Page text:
This post was originally published at Triple-Tree.
The passage of the Affordable Care Act empowered CMS to encourage the healthcare market to refine or in some cases develop new delivery models through changing reimbursement structures as the market evolves from pay for volume to a pay for quality.
These two reimbursement models are at odds as volume keeps the lights on for providers, but new incentives and penalties related to quality are challenging their profitability. This is an important point as the new initiatives encouraged by CMS can carry both a carrot and a stick but often just a stick.
- Hospital Acquired Conditions (HAC) and Readmission Reduction Programs are mandatory programs that penalize lower performing hospitals.
- HAC’s focus on patient safety and infection measures will force hospitals to evaluate their operating room workflow and their ability to ensure proper sterilization. Surgical instrument tracking solutions will play a critical role in supporting these efforts (see my colleague Elliot Amundson’s recent blog on that topic); and readmissions in the context of the current pay-for-volume reimbursement model can be challenging as hospitals have received additional reimbursement for readmissions.
- With the Readmission Reduction Program, hospitals may weigh the loss of revenue through readmission reduction efforts against the potential penalty for those with higher readmission rates than the national average. At what point does the penalty outweigh the investment to reduce readmissions plus the incremental revenue that it provides?
- In the case of bundled payments, a participating provider selects a specific condition or procedure and accepts a capitated payment. This arrangement with CMS gives the provider an opportunity to bear the risk and reward for the cost of delivering care for a particular condition or procedure. Providers can capture the financial rewards by finding and correcting current inefficiencies in the delivery of care and redesigning the care coordination efforts across multiple parties for that particular condition or procedure.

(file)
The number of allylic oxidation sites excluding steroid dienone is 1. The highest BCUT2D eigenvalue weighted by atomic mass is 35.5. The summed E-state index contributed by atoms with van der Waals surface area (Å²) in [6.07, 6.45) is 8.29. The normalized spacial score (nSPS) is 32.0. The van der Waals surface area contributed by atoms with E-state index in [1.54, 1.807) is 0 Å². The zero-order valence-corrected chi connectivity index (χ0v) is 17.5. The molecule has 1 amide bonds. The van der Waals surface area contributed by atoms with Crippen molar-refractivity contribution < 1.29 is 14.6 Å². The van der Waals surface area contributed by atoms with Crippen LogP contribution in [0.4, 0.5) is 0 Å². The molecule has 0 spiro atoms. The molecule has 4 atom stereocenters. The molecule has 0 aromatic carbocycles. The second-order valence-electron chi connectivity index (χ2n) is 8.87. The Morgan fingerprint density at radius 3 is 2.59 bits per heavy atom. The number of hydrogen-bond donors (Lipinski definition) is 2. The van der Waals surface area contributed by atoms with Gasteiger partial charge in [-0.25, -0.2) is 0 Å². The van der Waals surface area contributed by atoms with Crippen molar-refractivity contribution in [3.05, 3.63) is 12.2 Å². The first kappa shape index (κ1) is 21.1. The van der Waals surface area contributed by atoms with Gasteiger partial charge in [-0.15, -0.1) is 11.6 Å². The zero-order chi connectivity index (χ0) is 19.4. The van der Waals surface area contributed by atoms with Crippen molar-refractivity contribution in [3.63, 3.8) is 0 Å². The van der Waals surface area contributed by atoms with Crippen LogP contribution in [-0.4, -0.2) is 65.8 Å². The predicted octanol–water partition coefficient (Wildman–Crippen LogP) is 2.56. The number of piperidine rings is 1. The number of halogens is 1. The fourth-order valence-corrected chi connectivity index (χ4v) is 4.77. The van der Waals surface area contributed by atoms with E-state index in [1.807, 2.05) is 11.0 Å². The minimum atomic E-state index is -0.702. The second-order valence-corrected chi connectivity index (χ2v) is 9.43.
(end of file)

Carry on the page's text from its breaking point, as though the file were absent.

- Value-Based Purchasing also creates an opportunity for providers to participate in both risk and reward based on three key areas: clinical process, patient experience and mortality. Depending on a hospital’s score against the industry average and its individual performance over time, a hospital will receive either an increase or decrease in reimbursement. Value-Based Purchasing attempts to ensure that hospital efforts to decrease the cost of care do not sacrifice efforts to provide quality care.
The graphic below adds some additional context for these four programs:
Hospitals continue to invest time and money to meet ever-changing regulatory focus and requirements, and many are consumed with the ambitious goals of the Meaningful Use provisions in the HITECH Act. With the functionality and investment now taking shape, hospitals will be able to address CMS’s ultimate goals of increased patient safety, improved care coordination and better overall outcomes. Companies positioned to support hospitals in these new endeavors will find increased interest and engagement from the provider community.
Let us know what you think.